- (7) Death deprives us of future positive experiences; PNNB only deprives us of past positive experiences.
- (8) Therefore, death deprives us of something we care about, but PNNB does not.
This is clearly articulates the difference between the two cases. But it doesn’t quite get us to the rejection of premise (2). Premise (2) talks about death and PNNB being similar “in all important respects”. Before we can conclude that premise (2) is flawed we have to know that the deprivation of something we care about is an important difference between the two cases.
It is at this point that something called the Deprivation Thesis enters the fray. According to the deprivation thesis, something is bad for us if it deprives us of something we would have had but for that thing. It is a counterfactual principle, one that compares our welfare across possible worlds in order to determine whether the actual world is bad for us. If we append the deprivation thesis to the end of the previous argument...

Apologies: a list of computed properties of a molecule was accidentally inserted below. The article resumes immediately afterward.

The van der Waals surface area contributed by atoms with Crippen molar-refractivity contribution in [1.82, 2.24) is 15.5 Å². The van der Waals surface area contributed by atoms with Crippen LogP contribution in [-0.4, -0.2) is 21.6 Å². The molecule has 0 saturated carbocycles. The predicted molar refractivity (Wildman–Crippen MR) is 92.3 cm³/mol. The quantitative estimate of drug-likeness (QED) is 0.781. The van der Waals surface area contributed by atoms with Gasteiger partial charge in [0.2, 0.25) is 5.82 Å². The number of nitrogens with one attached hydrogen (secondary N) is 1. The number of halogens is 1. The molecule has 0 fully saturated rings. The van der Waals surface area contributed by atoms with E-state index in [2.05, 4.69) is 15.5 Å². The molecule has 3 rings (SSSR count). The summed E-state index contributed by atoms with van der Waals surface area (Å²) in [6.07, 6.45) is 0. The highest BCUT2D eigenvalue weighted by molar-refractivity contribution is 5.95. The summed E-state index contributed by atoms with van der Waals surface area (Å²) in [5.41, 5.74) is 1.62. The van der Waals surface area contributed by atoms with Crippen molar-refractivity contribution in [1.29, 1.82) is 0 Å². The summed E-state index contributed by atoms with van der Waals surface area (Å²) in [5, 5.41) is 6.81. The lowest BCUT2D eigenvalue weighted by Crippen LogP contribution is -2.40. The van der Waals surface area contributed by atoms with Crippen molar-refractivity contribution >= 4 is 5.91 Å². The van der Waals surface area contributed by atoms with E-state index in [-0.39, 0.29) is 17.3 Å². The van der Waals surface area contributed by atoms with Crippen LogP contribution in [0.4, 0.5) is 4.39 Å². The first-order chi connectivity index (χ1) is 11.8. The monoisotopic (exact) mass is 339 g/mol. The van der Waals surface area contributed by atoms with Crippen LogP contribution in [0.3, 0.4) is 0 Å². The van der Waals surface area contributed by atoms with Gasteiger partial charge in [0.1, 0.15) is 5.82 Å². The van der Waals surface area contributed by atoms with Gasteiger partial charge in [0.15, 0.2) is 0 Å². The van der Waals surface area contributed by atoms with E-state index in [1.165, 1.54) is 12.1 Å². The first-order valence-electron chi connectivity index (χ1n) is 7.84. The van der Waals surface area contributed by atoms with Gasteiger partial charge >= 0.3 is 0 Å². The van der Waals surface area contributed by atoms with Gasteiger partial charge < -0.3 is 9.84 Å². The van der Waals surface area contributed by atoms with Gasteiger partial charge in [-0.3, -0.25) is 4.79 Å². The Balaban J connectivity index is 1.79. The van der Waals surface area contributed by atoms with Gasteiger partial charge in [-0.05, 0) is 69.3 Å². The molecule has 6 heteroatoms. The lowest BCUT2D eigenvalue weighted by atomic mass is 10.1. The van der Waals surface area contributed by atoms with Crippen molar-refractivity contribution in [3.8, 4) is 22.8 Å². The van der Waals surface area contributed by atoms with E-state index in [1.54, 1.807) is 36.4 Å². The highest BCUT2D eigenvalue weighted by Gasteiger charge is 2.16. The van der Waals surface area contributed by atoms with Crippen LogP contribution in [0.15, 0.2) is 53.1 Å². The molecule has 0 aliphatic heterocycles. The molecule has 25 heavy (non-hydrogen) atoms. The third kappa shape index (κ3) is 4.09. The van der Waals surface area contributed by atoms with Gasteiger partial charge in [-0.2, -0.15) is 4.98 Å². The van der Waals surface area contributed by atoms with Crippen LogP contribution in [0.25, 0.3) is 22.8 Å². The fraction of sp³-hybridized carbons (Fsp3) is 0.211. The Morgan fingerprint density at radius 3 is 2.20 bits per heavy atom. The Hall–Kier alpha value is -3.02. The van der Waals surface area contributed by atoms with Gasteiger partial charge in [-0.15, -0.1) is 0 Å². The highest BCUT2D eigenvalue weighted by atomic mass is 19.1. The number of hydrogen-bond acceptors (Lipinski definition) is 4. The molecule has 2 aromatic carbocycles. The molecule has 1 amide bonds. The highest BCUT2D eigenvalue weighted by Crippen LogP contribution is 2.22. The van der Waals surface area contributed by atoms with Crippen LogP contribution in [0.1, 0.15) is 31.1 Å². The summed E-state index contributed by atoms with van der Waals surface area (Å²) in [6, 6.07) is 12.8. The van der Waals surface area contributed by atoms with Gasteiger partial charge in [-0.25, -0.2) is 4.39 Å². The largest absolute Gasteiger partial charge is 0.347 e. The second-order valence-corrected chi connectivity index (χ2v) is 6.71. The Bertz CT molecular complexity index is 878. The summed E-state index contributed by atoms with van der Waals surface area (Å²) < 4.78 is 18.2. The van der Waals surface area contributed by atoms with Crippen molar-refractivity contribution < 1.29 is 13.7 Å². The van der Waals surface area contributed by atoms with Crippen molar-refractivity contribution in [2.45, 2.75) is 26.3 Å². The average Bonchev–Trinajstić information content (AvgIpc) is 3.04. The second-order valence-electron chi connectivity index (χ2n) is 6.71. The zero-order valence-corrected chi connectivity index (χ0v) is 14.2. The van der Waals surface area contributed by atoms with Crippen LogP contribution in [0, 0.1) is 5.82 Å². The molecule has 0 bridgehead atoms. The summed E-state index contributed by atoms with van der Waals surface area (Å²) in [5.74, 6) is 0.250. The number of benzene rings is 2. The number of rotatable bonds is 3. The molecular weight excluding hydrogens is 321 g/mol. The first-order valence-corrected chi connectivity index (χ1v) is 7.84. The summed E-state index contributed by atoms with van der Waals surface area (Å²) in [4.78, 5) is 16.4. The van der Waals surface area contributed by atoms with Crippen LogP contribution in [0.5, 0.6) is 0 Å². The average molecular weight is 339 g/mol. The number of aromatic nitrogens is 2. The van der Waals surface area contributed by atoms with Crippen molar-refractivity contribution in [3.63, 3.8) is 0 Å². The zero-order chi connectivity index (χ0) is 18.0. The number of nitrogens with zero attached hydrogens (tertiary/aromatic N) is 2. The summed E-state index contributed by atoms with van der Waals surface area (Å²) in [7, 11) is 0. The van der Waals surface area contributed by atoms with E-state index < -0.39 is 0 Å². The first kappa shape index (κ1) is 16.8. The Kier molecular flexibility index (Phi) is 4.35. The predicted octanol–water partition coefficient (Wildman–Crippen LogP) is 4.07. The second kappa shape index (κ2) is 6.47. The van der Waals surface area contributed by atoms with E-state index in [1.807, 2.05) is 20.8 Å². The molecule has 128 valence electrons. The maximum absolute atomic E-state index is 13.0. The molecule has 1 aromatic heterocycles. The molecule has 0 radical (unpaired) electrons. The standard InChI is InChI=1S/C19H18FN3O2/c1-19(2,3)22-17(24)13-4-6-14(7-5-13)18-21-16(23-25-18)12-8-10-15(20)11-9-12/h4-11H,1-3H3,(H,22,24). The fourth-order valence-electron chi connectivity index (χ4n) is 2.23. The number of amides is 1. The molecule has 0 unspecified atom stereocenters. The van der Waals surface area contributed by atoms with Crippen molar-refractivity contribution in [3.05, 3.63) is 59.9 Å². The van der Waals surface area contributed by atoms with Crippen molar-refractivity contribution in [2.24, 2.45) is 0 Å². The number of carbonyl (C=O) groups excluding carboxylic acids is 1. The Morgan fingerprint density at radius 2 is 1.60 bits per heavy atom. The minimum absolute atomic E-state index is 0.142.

- (9) If X deprives us of something we care about, then X is bad for us.
…we can reject premise (2). This is depicted in the diagram below.
But is this really a persuasive rebuttal to the Lucretian argument? Is there not something slightly suspicious about appealing to the Deprivation thesis in order to defeat Lucretian symmetry, especially given that it was really this deprivation-based account of the badness of death that Lucretius was trying to undermine? We’ll look at these questions in part two.